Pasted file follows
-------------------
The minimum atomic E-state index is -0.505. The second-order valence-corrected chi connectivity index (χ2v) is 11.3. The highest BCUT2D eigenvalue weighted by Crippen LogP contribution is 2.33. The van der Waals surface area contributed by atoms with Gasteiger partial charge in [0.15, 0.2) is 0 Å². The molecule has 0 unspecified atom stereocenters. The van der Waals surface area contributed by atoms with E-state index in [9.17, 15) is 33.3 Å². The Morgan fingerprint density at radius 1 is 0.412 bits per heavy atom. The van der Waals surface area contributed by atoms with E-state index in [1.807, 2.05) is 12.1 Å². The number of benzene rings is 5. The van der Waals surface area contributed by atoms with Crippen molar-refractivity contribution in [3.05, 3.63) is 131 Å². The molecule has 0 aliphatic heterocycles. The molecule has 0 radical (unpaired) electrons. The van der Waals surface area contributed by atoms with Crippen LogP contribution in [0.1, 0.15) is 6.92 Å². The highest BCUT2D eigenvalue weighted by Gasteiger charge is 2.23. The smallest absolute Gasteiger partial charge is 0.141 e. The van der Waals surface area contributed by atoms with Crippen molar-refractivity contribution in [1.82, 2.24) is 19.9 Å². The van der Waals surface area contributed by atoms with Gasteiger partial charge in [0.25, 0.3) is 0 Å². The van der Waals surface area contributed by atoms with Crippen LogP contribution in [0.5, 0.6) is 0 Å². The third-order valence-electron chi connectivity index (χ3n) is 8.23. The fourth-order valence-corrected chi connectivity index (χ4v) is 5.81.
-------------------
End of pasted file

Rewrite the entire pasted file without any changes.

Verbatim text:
The minimum atomic E-state index is -0.505. The second-order valence-corrected chi connectivity index (χ2v) is 11.3. The highest BCUT2D eigenvalue weighted by Crippen LogP contribution is 2.33. The van der Waals surface area contributed by atoms with Gasteiger partial charge in [0.15, 0.2) is 0 Å². The molecule has 0 unspecified atom stereocenters. The van der Waals surface area contributed by atoms with E-state index in [9.17, 15) is 33.3 Å². The Morgan fingerprint density at radius 1 is 0.412 bits per heavy atom. The van der Waals surface area contributed by atoms with E-state index in [1.807, 2.05) is 12.1 Å². The number of benzene rings is 5. The van der Waals surface area contributed by atoms with Crippen molar-refractivity contribution in [3.05, 3.63) is 131 Å². The molecule has 0 aliphatic heterocycles. The molecule has 0 radical (unpaired) electrons. The van der Waals surface area contributed by atoms with Crippen LogP contribution in [0.1, 0.15) is 6.92 Å². The highest BCUT2D eigenvalue weighted by Gasteiger charge is 2.23. The smallest absolute Gasteiger partial charge is 0.141 e. The van der Waals surface area contributed by atoms with Crippen molar-refractivity contribution in [1.82, 2.24) is 19.9 Å². The van der Waals surface area contributed by atoms with Gasteiger partial charge in [0.25, 0.3) is 0 Å². The van der Waals surface area contributed by atoms with Crippen LogP contribution in [0.5, 0.6) is 0 Å². The third-order valence-electron chi connectivity index (χ3n) is 8.23. The fourth-order valence-corrected chi connectivity index (χ4v) is 5.81.